Not until I entered Crozer Theological Seminary in 1948, however, did I begin a serious intellectual quest for a method to eliminate social evil. Although my major interest was in the fields of theology and philosophy, I spent a great deal of time reading the works of the great social philosophers. I came early to Walter Rauschenbusch’s Christianity and the Social Crisis, which left an indelible imprint on my thinking by giving me a theological basis for the social concern which had already grown up in me as a result of my early experiences.2 Of course there were points at which I differed with Rauschenbusch. I felt that he had fallen victim to the nineteenth-century “cult of inevitable progress” which led him to a superficial optimism concerning man’s nature. Moreover, he came perilously close to identifying the Kingdom of God with a particular social and economic system—a tendency which should never befall the Church. But in spite of these shortcomings Rauschenbusch had done a great service for the Christian Church by insisting that the gospel deals with the whole man, not only his soul but his body; not only his spiritual well-being but his material well-being. It has been my conviction ever since reading Rauschenbusch that any religion which professes to be concerned about the souls of men and is not concerned about the social and economic conditions that scar the soul, is a spiritually moribund religion only waiting for the day to be buried. It well has been said: “A religion that ends with the individual, ends.”3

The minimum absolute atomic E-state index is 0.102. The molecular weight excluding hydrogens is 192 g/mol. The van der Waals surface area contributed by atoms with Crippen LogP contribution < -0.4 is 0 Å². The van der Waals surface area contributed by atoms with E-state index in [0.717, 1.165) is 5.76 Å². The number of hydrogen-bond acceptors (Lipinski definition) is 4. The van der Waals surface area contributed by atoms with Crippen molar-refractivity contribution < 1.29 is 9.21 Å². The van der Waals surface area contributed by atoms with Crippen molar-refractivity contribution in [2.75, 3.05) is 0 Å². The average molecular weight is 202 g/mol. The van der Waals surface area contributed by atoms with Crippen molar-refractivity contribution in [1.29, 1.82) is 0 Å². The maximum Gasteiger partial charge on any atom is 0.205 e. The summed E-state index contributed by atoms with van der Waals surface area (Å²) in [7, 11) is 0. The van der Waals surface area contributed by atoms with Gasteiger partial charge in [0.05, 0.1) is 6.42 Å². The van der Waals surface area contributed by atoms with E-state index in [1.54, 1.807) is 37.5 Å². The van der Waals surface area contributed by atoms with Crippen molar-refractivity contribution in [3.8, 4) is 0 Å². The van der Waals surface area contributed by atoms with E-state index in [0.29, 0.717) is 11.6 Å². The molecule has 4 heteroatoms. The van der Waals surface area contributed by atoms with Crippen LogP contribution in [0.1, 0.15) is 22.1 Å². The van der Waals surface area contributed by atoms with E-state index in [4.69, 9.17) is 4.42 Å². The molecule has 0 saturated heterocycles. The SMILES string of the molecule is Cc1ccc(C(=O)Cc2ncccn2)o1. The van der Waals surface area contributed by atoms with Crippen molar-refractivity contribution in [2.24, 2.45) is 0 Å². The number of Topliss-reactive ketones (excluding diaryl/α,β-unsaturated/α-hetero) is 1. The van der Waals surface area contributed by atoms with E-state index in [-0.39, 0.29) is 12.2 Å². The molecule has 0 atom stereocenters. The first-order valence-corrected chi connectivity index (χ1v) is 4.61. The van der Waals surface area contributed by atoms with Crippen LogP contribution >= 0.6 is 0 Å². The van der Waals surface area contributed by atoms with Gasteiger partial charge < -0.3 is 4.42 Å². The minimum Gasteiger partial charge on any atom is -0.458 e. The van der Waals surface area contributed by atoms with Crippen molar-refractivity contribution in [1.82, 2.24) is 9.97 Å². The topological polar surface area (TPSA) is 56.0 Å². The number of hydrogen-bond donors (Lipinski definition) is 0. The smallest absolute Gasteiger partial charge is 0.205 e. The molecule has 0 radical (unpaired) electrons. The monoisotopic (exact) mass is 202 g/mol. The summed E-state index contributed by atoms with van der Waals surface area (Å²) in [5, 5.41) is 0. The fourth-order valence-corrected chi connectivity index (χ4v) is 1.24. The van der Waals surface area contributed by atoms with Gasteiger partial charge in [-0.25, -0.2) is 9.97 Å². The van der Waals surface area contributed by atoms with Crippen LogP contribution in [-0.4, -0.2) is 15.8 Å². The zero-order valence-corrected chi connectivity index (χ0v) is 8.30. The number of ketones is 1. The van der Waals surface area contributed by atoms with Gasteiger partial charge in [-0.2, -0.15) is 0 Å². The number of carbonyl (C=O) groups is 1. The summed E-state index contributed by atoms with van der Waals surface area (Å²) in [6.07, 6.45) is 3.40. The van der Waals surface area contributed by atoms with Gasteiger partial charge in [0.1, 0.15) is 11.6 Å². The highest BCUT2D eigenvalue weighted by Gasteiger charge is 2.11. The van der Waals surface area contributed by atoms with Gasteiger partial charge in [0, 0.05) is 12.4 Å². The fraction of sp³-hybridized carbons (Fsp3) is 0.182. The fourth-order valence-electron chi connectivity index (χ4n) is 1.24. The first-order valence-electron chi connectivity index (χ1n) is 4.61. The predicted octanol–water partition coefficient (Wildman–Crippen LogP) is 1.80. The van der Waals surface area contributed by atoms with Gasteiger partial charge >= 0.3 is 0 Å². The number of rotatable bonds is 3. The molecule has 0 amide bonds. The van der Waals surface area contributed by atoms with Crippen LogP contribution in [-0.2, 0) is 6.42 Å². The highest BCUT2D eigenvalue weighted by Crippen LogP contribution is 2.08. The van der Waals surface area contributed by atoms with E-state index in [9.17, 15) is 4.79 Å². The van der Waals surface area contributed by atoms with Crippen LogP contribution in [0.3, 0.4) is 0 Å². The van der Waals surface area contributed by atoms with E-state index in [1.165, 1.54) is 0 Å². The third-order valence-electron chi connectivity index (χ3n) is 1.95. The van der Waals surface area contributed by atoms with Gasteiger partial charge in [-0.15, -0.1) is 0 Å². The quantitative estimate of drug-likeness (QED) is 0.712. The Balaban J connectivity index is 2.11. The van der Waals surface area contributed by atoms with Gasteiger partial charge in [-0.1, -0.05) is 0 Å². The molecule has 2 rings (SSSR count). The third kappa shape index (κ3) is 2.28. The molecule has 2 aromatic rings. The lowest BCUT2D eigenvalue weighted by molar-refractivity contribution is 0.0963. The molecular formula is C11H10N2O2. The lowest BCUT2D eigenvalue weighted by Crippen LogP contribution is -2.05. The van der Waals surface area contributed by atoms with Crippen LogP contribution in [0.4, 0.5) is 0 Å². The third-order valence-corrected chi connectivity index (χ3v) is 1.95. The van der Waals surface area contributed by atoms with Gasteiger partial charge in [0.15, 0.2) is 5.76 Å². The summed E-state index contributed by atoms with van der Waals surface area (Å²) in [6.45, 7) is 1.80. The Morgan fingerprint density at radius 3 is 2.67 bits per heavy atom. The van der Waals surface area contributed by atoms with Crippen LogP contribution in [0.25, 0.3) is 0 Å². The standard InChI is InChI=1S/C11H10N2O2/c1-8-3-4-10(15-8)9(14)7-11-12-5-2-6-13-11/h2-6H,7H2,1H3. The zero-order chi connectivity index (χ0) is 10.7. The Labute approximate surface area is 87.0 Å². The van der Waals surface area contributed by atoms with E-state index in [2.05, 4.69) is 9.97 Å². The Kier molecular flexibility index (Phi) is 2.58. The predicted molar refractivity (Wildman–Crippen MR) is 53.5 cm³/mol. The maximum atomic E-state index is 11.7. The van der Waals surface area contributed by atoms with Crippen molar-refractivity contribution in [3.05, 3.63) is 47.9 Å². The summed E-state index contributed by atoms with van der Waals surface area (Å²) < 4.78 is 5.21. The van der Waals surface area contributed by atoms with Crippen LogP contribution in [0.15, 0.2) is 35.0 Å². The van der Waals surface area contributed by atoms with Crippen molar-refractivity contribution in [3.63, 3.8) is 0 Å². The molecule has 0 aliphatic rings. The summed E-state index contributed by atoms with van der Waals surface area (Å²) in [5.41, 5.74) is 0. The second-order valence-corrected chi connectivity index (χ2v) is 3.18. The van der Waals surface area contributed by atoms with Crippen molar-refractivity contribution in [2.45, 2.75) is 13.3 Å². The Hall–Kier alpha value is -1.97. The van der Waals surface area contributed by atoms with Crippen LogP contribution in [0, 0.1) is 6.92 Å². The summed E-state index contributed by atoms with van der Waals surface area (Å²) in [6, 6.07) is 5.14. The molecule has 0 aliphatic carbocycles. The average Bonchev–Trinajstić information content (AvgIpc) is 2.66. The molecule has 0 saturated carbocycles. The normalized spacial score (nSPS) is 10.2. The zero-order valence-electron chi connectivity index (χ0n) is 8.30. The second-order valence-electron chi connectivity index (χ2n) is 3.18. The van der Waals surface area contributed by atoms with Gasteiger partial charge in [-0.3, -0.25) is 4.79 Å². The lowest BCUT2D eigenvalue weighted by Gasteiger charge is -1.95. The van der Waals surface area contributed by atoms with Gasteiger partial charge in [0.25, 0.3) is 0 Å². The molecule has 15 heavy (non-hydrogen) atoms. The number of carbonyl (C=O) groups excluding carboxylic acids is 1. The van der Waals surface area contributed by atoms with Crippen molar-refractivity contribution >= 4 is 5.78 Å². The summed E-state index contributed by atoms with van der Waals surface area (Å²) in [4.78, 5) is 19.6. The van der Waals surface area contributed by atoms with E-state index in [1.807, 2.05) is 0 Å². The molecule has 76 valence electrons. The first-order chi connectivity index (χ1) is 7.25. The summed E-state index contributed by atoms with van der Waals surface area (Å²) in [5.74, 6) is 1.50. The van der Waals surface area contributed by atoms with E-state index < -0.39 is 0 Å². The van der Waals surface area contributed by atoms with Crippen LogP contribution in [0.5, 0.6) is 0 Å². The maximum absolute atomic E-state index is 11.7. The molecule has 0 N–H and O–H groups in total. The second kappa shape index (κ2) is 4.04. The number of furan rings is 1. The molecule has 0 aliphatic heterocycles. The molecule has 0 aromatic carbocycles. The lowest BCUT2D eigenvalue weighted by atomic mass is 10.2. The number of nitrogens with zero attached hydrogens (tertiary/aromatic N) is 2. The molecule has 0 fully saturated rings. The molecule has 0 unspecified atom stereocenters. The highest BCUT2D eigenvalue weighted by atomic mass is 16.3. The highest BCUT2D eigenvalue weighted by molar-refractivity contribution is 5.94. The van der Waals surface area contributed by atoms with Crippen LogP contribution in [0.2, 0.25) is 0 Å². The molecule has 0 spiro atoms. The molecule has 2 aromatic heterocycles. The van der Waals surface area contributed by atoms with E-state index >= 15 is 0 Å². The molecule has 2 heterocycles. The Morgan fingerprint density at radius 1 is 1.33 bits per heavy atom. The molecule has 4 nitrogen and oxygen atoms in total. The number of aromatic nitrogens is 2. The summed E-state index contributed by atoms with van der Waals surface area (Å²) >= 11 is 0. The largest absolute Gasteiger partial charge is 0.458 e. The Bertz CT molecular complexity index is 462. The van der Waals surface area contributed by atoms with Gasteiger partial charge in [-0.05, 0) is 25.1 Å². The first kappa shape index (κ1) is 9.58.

After reading Rauschenbusch, I turned to a serious study of the social and ethical theories of the great philosophers, from Plato and Aristotle down to Rousseau, Hobbes, Bentham, Mill, and Locke. All of these masters stimulated my thinking—such as it was—and, while finding things to question in each of them, I nevertheless learned a great deal from their study.